Ten days ago my son and his wife had their first baby, just a few days early. It was a long labour. C rang me on the evening of the day K went into hospital having had some bleeding. I went to bed but all night long I kept finding myself awake, looking into the darkness, wondering what time it was. Why had I woken? Oh yes, the baby. Was it born yet? How were they?
He rang again the following morning. No, nothing, not yet, just tiredness and contractions. They would induce her. Again in the evening. Things were happening but still painfully slowly. Another night of drifting in and out of sleep. It is not a rational thing. You know perfectly well that it makes no difference whether you sleep or wake. But still that primitive tie, that tug of blood, keeps pulling at you, tugging you out of sleep into dark wakefulness.
On the following morning their daughter was born, our first granddaughter, as our elder son and elder daughter both have sons, who are now seven and very nearly four. It was a joy just to know that baby and mother were both fine but a special leap of happiness for me at the news that it was a girl: Eliza Mary. Why is it good? I don't know. It is just good to have both boys and girls with their different pleasures. I was down in Devon staying at my sister's and helping my parents with their move into a flat designed to provide assisted living where one or both of the couple need additional help. Knowing that new life is coming in at a time when age and ill health are bearing down on my parents, despite their determined good cheer, somehow made it all easier. We hand on life down the generations. And the fact that I was in Devon also made it easier practically. C and K live about an hour's drive from my parents. I couldn't bear to come home without seeing them so on the Thursday afternoon I drove down to the hospital to meet the new baby and to see how her parents were doing.
The baby was in the special care baby unit because she had had some trouble breathing the day before. C assured me that she was fine now and that they would probably let her out into the neonatal ward later in the day. I parked in a heaving hospital carpark and walked in through the grey drizzle of an autumn day. I carried a knitted elephant and a bottle of champagne. A nurse at reception sent me down the corridor. At the door of the unit I met K's parents coming out.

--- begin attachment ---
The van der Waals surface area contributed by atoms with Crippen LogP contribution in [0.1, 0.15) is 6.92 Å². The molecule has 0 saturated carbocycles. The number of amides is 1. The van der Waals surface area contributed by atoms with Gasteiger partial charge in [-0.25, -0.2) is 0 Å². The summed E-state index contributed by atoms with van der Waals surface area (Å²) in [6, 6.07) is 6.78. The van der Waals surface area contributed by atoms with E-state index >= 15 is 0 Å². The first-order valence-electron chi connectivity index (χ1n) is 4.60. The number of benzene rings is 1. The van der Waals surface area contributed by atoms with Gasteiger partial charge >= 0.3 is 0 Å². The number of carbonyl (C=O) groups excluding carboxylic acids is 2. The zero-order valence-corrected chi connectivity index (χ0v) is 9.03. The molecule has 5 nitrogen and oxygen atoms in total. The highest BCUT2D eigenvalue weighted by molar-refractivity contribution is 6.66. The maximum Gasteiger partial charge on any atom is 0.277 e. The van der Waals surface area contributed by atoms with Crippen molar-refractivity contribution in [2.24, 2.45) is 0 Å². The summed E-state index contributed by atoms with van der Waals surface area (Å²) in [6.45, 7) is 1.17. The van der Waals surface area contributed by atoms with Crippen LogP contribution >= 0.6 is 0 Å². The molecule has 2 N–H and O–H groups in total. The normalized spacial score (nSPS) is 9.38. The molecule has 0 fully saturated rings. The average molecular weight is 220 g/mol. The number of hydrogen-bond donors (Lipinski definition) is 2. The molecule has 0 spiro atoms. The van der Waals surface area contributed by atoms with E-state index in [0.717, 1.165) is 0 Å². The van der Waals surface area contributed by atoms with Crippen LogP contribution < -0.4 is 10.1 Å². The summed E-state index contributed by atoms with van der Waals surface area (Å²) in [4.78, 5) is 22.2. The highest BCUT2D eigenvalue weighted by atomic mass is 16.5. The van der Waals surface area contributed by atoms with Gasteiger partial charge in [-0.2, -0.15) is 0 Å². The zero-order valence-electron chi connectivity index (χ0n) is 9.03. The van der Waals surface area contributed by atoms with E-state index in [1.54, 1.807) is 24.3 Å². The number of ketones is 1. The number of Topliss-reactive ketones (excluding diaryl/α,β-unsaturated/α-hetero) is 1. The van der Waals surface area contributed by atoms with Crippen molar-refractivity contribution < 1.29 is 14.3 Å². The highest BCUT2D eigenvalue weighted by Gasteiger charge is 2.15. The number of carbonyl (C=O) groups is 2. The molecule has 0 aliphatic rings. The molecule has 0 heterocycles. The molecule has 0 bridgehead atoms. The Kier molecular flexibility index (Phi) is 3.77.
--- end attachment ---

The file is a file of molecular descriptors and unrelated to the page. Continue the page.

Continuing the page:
"Only one visitor at a time. Go in, go in. We will go and sit in the lounge."
Smile at my daughter in law. Wash my hands. K is sitting with the baby on her lap, her beautiful face ivory white instead of its usual berry brown. She has had a hard time but that is done now. The baby is tiny and perfect. Some of the babies in here really are tiny, early babies with skinny chicken legs. Eliza is smooth and soft. Her eyes are closed. She looks so exactly like her father did thirty odd years ago that it takes me aback: the same regularity of feature, the same line of chin and cheek, the same neat little nose. I hadn't realised I would remember so clearly. Babies are all alike and not alike at all. This one looks unlike either of her two cousins, a little like my daughter did as a baby, totally like her father. I sit and K hands her to me. The feel of a baby against me is strange and yet utterly familiar.
My son comes in and he and K change places so she can chat to her parents and he can show me their daughter. Carefully he frees the blanket around her and there are the narrow feet and long thin toes which all our family share. We smile at each other. He is aglow with happiness, radiating it like warmth. He is not one for expressions of emotion, my son. He is dry and funny with a good line in self deprecating wit and the quiet puncturing of pomposity or indulgence. He loves his wife, his dog, walks on the beach, cooking and a good glass of wine, and now, clearly in his face and in his hands and in the whole curve of his body as he holds her, his baby daughter. I don't stay long. We all have a cup of tea together and then I am back in the car for the long journey home. I needed to see them, to know that all three of them were OK, and now that I know I can go away again, knowing that Ian and I will be coming back to see them together.
They go home from hospital the following morning and day after day my son sends me pictures or rings to tell me how they are. I knit frantically to finish a blanket I am making for the pushchair, not a white and pretty blanket but a red one for outside and winter cheerfulness. I think about them every day, wondering how they are sleeping, how Eliza is feeding, how the dog is taking to the new member of the family. Somehow the new baby tempers the constant bubbling undercurrent of concern about my parents. It is not that I think about them any less but that little bubbles of contentment break the surface of the water all the time.
Tomorrow we are going back to Devon to finish clearing the house my parents have moved from. On Thursday we shall go and see the new family, the first chance for Ian to meet his new granddaughter. Everything changes. When we were with my parents a few weeks ago for my mother's eightieth birthday my father watched Ian moving furniture and sorting things out and doing all the things he would have done in the past and said, quite philosophically, "You pass the baton down a generation." Here is yet another generation, with the family face and the family feet. I hope she has much too of her mother's kindness and independence of thought, her strength and cheerful resilience. I can't wait to see her grow and to find out what kind of person she is.
Welcome to the family Eliza. There are many people who will love you.